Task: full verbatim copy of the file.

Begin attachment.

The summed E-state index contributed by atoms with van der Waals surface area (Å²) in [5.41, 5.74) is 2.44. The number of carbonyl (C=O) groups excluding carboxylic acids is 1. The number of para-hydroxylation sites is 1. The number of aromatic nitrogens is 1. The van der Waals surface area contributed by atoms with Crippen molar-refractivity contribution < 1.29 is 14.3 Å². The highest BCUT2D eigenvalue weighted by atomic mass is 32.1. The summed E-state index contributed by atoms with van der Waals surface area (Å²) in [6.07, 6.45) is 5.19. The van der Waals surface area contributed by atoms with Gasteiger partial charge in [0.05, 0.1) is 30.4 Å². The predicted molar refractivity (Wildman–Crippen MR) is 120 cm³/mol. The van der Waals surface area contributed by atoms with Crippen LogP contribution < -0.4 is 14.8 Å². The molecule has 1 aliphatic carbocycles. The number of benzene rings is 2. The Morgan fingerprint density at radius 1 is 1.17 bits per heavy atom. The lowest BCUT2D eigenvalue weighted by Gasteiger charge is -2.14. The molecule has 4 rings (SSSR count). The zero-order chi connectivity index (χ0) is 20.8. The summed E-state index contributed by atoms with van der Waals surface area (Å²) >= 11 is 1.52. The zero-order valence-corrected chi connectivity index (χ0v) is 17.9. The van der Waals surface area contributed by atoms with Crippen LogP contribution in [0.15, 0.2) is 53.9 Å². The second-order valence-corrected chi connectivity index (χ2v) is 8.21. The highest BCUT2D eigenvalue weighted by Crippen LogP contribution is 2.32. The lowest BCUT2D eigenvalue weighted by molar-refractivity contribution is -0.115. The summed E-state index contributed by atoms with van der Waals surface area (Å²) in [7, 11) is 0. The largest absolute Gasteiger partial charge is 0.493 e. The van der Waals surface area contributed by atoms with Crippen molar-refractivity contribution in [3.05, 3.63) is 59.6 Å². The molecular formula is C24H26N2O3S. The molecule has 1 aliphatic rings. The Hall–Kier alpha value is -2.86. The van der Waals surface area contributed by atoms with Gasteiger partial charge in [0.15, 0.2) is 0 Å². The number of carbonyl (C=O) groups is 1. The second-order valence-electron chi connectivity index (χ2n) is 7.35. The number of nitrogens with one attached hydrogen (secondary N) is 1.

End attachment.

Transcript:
The summed E-state index contributed by atoms with van der Waals surface area (Å²) in [5.41, 5.74) is 2.44. The number of carbonyl (C=O) groups excluding carboxylic acids is 1. The number of para-hydroxylation sites is 1. The number of aromatic nitrogens is 1. The van der Waals surface area contributed by atoms with Crippen molar-refractivity contribution < 1.29 is 14.3 Å². The highest BCUT2D eigenvalue weighted by atomic mass is 32.1. The summed E-state index contributed by atoms with van der Waals surface area (Å²) in [6.07, 6.45) is 5.19. The van der Waals surface area contributed by atoms with Gasteiger partial charge in [0.05, 0.1) is 30.4 Å². The predicted molar refractivity (Wildman–Crippen MR) is 120 cm³/mol. The van der Waals surface area contributed by atoms with Crippen LogP contribution < -0.4 is 14.8 Å². The molecule has 1 aliphatic carbocycles. The number of benzene rings is 2. The Morgan fingerprint density at radius 1 is 1.17 bits per heavy atom. The lowest BCUT2D eigenvalue weighted by Gasteiger charge is -2.14. The molecule has 4 rings (SSSR count). The zero-order chi connectivity index (χ0) is 20.8. The summed E-state index contributed by atoms with van der Waals surface area (Å²) >= 11 is 1.52. The zero-order valence-corrected chi connectivity index (χ0v) is 17.9. The van der Waals surface area contributed by atoms with Crippen LogP contribution in [0.15, 0.2) is 53.9 Å². The second-order valence-corrected chi connectivity index (χ2v) is 8.21. The highest BCUT2D eigenvalue weighted by Crippen LogP contribution is 2.32. The lowest BCUT2D eigenvalue weighted by molar-refractivity contribution is -0.115. The summed E-state index contributed by atoms with van der Waals surface area (Å²) in [7, 11) is 0. The largest absolute Gasteiger partial charge is 0.493 e. The van der Waals surface area contributed by atoms with Crippen molar-refractivity contribution in [3.05, 3.63) is 59.6 Å². The molecular formula is C24H26N2O3S. The molecule has 1 aliphatic rings. The Hall–Kier alpha value is -2.86. The van der Waals surface area contributed by atoms with Gasteiger partial charge in [0.15, 0.2) is 0 Å². The number of carbonyl (C=O) groups is 1. The second-order valence-electron chi connectivity index (χ2n) is 7.35. The number of nitrogens with one attached hydrogen (secondary N) is 1.